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New Togo Protests Raise Doubts Ahead of Election

The opening day of campaigning for Togo's presidential election has been marred by a confrontation between opposition supporters and security forces. The continuing violence renews doubts over the possibility of a free and fair vote later this month, following the death of the country's long-time ruler.

Hundreds of government security forces confronted marchers, who wore yellow T-shirts or scarves, the color of Togo's main opposition party. The opposition youths threw stones at riot police and army, who fired tear gas into the crowd.

Thousands of residents of Togo's capital, Lome, had heeded the call of opposition leaders to walk peacefully to city hall early Thursday to demand their voter cards and a delay to the presidential poll, scheduled for April 24.

But as has increasingly become the case in the more than two months since the death of longtime leader, President Gnassingbe Eyadema, violence broke out.

Thursday was the official opening day of campaigning for the first presidential election in four decades that will not feature Mr. Eyadema as a candidate. But of the four candidates eligible to run, only one, the late president's son, Faure Gnassingbe, was out on the campaign trail.

The remaining three, including the choice of the leading opposition Union of Forces for Change, Emmanuel Akitani-Bob, have boycotted the first day of campaigning, claiming Togolese authorities are rigging voter lists in favor of Mr. Gnassingbe.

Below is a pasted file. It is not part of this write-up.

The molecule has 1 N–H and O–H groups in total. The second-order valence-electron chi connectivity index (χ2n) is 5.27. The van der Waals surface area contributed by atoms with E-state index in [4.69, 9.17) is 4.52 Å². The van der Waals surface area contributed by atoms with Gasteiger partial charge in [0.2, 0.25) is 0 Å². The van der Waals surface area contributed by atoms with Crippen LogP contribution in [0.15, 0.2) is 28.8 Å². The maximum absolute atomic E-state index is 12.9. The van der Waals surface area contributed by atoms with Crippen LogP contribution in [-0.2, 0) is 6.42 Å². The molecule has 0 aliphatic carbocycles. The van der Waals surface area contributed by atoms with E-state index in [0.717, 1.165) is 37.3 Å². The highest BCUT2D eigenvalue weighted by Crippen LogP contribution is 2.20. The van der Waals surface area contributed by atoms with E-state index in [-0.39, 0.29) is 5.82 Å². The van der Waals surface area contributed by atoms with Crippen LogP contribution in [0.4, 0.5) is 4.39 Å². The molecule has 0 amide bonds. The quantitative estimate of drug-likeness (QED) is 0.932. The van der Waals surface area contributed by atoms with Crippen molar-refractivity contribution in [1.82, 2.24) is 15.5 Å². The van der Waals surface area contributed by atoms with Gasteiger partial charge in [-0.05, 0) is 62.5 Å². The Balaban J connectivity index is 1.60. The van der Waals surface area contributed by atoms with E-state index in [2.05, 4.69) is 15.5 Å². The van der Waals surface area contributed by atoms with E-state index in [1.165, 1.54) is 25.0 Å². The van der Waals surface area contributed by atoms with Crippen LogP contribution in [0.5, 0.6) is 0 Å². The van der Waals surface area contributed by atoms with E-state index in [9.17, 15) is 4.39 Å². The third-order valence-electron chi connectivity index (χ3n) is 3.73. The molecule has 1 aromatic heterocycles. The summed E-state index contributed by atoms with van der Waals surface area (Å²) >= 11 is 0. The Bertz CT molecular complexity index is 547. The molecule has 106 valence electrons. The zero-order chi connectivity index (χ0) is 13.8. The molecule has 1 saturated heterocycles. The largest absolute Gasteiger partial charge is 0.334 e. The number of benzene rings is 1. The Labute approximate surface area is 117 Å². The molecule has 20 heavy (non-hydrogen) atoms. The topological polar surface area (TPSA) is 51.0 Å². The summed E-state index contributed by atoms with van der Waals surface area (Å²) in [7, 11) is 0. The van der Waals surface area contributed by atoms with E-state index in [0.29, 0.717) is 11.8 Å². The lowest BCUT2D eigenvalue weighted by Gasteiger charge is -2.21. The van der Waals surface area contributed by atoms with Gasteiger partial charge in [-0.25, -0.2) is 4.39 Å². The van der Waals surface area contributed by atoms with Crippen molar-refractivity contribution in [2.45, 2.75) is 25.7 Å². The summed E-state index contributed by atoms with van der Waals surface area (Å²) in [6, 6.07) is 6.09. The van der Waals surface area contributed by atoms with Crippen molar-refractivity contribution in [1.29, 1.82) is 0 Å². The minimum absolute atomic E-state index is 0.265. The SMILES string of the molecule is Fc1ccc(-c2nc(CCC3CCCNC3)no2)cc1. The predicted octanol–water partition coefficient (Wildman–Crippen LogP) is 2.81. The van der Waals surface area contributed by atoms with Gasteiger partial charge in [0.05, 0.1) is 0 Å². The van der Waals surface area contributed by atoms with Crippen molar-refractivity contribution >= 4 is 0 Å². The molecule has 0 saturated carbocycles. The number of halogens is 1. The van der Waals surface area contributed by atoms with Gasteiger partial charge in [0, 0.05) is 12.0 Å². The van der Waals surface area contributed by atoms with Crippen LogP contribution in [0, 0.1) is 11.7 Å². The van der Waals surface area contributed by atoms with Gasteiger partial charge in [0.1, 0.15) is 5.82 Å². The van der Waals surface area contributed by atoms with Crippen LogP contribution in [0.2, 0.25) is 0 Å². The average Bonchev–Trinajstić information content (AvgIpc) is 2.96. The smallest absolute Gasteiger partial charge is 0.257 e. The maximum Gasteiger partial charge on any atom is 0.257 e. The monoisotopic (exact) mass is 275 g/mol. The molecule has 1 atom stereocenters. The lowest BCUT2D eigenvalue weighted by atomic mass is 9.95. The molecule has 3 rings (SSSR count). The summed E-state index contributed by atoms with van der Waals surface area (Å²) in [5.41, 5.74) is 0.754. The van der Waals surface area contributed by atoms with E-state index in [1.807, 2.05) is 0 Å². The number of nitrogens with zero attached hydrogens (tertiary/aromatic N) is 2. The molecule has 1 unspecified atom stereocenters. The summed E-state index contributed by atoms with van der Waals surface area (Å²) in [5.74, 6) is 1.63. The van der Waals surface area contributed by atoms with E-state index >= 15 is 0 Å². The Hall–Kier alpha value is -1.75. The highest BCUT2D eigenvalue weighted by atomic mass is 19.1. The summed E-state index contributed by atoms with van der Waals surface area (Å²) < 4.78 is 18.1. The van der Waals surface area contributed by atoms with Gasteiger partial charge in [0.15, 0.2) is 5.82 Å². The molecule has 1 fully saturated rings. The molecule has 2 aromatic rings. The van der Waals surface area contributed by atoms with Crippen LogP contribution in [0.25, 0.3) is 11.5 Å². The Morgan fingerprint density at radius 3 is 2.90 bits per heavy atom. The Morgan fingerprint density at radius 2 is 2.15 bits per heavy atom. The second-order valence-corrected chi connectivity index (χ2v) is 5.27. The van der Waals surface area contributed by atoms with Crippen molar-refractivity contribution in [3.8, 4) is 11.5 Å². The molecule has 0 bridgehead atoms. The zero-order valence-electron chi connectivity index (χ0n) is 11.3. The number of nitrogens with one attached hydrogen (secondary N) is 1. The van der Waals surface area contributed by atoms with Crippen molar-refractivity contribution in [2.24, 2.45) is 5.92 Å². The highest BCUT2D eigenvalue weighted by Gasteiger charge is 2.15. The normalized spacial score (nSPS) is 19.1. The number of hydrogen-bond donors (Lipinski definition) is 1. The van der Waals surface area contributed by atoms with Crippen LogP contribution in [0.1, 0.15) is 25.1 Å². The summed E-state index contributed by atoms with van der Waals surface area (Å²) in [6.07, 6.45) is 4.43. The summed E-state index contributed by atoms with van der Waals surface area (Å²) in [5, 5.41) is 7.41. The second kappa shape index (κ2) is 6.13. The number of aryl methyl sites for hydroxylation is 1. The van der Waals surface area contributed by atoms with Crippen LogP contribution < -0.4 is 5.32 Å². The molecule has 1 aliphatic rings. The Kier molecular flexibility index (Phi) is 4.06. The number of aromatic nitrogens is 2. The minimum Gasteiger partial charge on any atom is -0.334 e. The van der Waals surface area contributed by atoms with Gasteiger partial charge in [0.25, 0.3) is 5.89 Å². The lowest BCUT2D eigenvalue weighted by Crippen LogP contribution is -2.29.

Togo's minister of communications, Pitang Tchalla, says the opposition's allegations of voter fraud are nonsense. He says the government is doing everything possible to live up to the demands of ECOWAS. The West African regional bloc pushed for the poll as a condition for lifting sanctions it imposed after the military installed Mr. Gnassingbe to the presidency following the death of his father. He later agreed to step down in favor of the parliamentary speaker, who is designated under the constitution to become acting president until elections.

"We are not surprised. We agreed with ECOWAS," Mr. Tchalla said. "The government will respect its obligations to organize a very clear competition for everyone. And we refuse to fall into their game, into their way of confrontation."

But West Africa political expert Olly Owen agrees with the opposition it will be difficult to organize fair elections, given the current circumstances.

"That's not so much because of the violence and intimidation. That's an issue we'll see coming in later on, and it seems to be recurrent all the way through," he said. "But it's because of the electoral structures, which are basically tipped in such a way that it makes it impossible for the opposition to win."

Opposition candidate Mr. Akitani-Bob, who lost the 2003 presidential race to the late President Eyadema in polls widely criticized as rigged, says the people will not accept another fixed election.

He says the Togolese people are determined to see the end of what he calls a dictatorship that has lasted 40 years. And, he says, he cannot predict their reaction, if a winner is declared through fraud.